By Lisa Zengarini
The Catholic bishops of France have reiterated their strong stand against antisemitism, expressing concern for growing intolerance against Jewish people in the country.
In a statement released on Monday, during an official visit of the two main leaders of the French Jewish community at the Bishops’ Conference (CEF) headquarters in Paris, the CEF Permanent Council said that the battle against antisemitism should be “everybody’s concern” and that French bishops are determined to continue to support all those engaged in it. The document, entiled “The fight against antisemitism and antijudaism is the testing ground of true fraternity”, is signed, amongst others, by Archbishop Éric de Moulins-Beaufort of Reims, the CEF president.
The peril of hate speech
In the statement, bishops say their call to be aware of the dangers of rising antisemitism in France is “all the more urgent today”, as in recent years society has witnessed a worrying “trivialization of violence” raised through hate speech, especially on social networks , where anonymity can lead “to the worst excesses ".
According to the French Bishops, this call for awareness is particularly relevant for Catholics, in the light of the “unique ties” between Christians and Jews, as Pope John Paul II and Pope Benedict XVI reminded. "If the faith in Jesus differentiate and separate us, it also compels us to recognize that overcoming anti-Semitism and antijudaism is the indispensable foundation of a true universal fraternity, remembering the dark days of history and the victims of the Shoah as well as the antisemitic murders of recent decades,”, the statement stresses.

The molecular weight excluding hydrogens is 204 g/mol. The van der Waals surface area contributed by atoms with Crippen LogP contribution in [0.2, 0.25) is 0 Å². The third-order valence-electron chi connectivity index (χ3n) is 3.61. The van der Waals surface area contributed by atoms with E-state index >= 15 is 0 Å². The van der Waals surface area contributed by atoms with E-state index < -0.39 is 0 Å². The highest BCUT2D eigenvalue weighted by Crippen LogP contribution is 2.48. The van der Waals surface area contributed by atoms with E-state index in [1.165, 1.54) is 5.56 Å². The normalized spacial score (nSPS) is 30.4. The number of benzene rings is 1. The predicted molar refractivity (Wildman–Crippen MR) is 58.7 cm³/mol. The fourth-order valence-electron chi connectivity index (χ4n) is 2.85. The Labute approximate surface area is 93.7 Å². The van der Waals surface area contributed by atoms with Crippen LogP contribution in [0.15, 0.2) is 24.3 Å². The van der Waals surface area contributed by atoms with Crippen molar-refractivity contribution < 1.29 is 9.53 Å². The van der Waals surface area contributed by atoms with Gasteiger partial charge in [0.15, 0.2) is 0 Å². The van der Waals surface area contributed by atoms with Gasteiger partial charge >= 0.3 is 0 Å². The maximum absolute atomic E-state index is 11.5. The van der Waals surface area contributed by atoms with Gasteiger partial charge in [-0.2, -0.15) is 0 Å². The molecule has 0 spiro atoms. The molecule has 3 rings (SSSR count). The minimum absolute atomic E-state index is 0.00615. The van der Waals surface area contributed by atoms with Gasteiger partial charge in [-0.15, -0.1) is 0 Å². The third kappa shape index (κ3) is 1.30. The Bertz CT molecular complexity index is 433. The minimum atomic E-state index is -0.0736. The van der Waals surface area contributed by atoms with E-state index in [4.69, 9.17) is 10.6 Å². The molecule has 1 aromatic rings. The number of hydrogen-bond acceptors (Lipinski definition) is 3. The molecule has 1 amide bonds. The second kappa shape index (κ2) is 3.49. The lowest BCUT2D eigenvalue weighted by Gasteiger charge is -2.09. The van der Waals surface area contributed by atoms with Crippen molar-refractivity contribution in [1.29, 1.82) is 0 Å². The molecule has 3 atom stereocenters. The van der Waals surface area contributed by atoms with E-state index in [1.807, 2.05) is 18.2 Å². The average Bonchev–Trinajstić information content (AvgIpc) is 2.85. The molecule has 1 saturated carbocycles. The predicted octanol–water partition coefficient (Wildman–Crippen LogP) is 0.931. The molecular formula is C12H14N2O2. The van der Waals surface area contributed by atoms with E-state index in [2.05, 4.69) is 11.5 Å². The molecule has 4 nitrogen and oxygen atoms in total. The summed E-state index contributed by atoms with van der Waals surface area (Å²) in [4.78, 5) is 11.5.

"Path of healing"
In this demanding "path of healing", the French bishops finally urge "not only Catholics, but also all their fellow citizens to fight vigorously against all forms of political and religious antisemitism in and around them".
The signing of the document was preceded by talks on the long-stading relations between the Catholic Church and the Jewish community in France. Representing the Jewish community was the Chief Rabbi of France, Haïm Korsia, and the President of the Representative Council of the French Jewish Institutions (CRIF), Francis Kalifat.